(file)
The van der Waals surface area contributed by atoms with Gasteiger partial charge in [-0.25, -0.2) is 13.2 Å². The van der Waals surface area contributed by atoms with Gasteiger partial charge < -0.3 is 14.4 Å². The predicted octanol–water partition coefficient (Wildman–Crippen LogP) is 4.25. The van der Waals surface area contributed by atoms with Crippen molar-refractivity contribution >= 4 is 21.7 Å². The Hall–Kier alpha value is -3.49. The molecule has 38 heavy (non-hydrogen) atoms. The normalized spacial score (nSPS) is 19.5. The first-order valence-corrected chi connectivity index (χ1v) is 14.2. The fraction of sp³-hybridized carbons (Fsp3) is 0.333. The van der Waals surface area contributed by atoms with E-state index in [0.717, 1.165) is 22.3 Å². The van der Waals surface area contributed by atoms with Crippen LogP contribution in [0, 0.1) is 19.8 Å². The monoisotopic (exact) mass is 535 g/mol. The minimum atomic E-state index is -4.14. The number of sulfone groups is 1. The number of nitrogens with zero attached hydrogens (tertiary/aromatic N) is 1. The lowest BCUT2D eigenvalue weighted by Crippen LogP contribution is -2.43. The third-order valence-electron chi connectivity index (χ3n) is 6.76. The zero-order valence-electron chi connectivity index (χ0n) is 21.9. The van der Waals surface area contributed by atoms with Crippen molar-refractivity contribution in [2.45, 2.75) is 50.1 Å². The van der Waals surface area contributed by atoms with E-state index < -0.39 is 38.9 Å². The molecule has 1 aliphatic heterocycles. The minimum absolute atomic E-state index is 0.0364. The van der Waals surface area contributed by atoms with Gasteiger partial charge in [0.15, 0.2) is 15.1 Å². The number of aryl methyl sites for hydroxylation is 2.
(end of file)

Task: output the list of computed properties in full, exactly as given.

The van der Waals surface area contributed by atoms with Gasteiger partial charge in [-0.25, -0.2) is 13.2 Å². The van der Waals surface area contributed by atoms with Gasteiger partial charge < -0.3 is 14.4 Å². The predicted octanol–water partition coefficient (Wildman–Crippen LogP) is 4.25. The van der Waals surface area contributed by atoms with Crippen molar-refractivity contribution >= 4 is 21.7 Å². The Hall–Kier alpha value is -3.49. The molecule has 38 heavy (non-hydrogen) atoms. The normalized spacial score (nSPS) is 19.5. The first-order valence-corrected chi connectivity index (χ1v) is 14.2. The fraction of sp³-hybridized carbons (Fsp3) is 0.333. The van der Waals surface area contributed by atoms with E-state index in [0.717, 1.165) is 22.3 Å². The van der Waals surface area contributed by atoms with Crippen LogP contribution in [0, 0.1) is 19.8 Å². The monoisotopic (exact) mass is 535 g/mol. The minimum atomic E-state index is -4.14. The number of sulfone groups is 1. The number of nitrogens with zero attached hydrogens (tertiary/aromatic N) is 1. The lowest BCUT2D eigenvalue weighted by Crippen LogP contribution is -2.43. The third-order valence-electron chi connectivity index (χ3n) is 6.76. The zero-order valence-electron chi connectivity index (χ0n) is 21.9. The van der Waals surface area contributed by atoms with Crippen molar-refractivity contribution in [2.45, 2.75) is 50.1 Å². The van der Waals surface area contributed by atoms with E-state index < -0.39 is 38.9 Å². The molecule has 1 aliphatic heterocycles. The minimum absolute atomic E-state index is 0.0364. The van der Waals surface area contributed by atoms with Gasteiger partial charge in [0.15, 0.2) is 15.1 Å². The number of aryl methyl sites for hydroxylation is 2.